The Centers for Disease Control and Prevention (CDC) has issued its first proposed guidelines for using the antibiotic doxycycline as post-exposure prophylaxis to prevent bacterial sexually transmitted infections (STIs), an approach known as doxyPEP. The guidelines, published in the Federal Register on October 2, will be open for public comment for 45 days.
“Doxy PEP is moving STI prevention efforts into the 21st century,” Jonathan Mermin, MD, MPH, director of CDC’s National Center for HIV, Viral Hepatitis, STD, and TB Prevention, said in a statement. “We need game-changing innovations to turn the STI epidemic around, and this is a major step in the right direction.”
The proposed guidelines state that a single 200 milligram dose of oral doxycycline taken within 72 hours after oral, vaginal or anal sex should be considered for gay, bisexual and other men who have sex with men and for transgender women who have had gonorrhea, chlamydia or syphilis at least once during the past year. This is a strong recommendation supported by data from clinical trials.
The draft also says that doxyPEP “could be considered” for men who have sex with men and transgender women who have not been diagnosed with an STI if they “will be participating in sexual activities that are known to increase likelihood of exposure to STIs, e.g., during weekend events, cruises and festivals,” although this has not been directly assessed in trials.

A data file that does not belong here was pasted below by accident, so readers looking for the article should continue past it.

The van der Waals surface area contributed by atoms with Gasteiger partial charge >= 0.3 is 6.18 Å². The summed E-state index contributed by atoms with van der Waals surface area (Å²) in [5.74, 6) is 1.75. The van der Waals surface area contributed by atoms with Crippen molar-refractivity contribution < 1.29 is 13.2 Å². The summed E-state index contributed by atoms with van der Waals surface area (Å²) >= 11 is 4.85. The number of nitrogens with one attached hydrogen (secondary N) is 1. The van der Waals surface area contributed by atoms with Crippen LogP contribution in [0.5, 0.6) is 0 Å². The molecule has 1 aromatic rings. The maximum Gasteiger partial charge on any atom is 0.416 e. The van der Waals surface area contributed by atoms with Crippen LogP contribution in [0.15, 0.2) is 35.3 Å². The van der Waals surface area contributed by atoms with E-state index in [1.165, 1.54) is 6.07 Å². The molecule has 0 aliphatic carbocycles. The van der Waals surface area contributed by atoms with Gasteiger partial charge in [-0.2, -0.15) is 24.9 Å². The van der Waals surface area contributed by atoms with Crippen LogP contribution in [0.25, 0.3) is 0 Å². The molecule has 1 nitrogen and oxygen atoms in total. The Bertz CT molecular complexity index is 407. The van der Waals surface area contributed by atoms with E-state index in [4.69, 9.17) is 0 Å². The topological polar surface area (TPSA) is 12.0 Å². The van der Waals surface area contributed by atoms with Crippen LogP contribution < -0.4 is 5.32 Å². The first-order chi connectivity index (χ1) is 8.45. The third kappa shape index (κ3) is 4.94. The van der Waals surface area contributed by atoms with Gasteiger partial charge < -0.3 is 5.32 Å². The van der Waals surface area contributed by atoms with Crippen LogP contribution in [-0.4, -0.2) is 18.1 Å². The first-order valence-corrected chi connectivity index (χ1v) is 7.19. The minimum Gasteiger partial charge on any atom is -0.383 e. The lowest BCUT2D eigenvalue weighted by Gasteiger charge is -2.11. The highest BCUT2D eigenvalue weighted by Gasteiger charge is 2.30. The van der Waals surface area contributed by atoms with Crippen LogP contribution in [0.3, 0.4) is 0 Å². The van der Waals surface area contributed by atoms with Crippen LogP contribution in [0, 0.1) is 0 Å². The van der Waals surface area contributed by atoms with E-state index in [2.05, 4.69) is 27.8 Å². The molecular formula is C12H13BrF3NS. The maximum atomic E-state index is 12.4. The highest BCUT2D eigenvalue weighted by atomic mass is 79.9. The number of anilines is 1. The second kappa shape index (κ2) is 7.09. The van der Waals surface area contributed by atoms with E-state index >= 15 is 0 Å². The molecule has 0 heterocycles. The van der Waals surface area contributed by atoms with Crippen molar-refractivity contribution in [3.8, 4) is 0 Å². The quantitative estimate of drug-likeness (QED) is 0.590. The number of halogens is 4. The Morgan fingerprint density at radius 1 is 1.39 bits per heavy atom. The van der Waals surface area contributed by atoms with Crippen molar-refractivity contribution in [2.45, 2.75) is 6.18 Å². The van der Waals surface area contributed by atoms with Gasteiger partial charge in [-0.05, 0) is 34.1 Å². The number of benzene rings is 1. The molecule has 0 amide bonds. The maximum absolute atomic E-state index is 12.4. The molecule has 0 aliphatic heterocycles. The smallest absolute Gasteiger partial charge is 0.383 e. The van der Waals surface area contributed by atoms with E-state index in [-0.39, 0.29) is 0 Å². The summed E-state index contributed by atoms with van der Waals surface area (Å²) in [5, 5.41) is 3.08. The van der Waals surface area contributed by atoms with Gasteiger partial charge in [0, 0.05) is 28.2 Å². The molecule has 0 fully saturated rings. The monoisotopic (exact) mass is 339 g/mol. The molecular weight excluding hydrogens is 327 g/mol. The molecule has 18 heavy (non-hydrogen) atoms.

Due to a lack of supporting evidence, however, the guidelines state that “no recommendation can be given at this time” on the use of doxyPEP for cisgender women, cisgender heterosexual men, transgender men or other queer or non-binary people.
According to the guidelines, doxyPEP “should be implemented in the context of a comprehensive sexual health approach including risk reduction counseling, STI screening and treatment, recommended vaccination and linkage to HIV pre-exposure prophylaxis (PrEP), HIV care or other services, as appropriate.”
The draft guidelines are supported by results from the DoxyPEP trial, first presented at the 2022 International AIDS Conference. The study enrolled more than 500 men and transgender women who have sex with men at public health clinics in San Francisco and Seattle. About a third were living with HIV and the rest were taking PrEP.
The participants were randomly assigned to receive a single dose of oral doxycycline within 72 hours after condomless sex or the standard of care, which is regular testing and treatment following an STI diagnosis.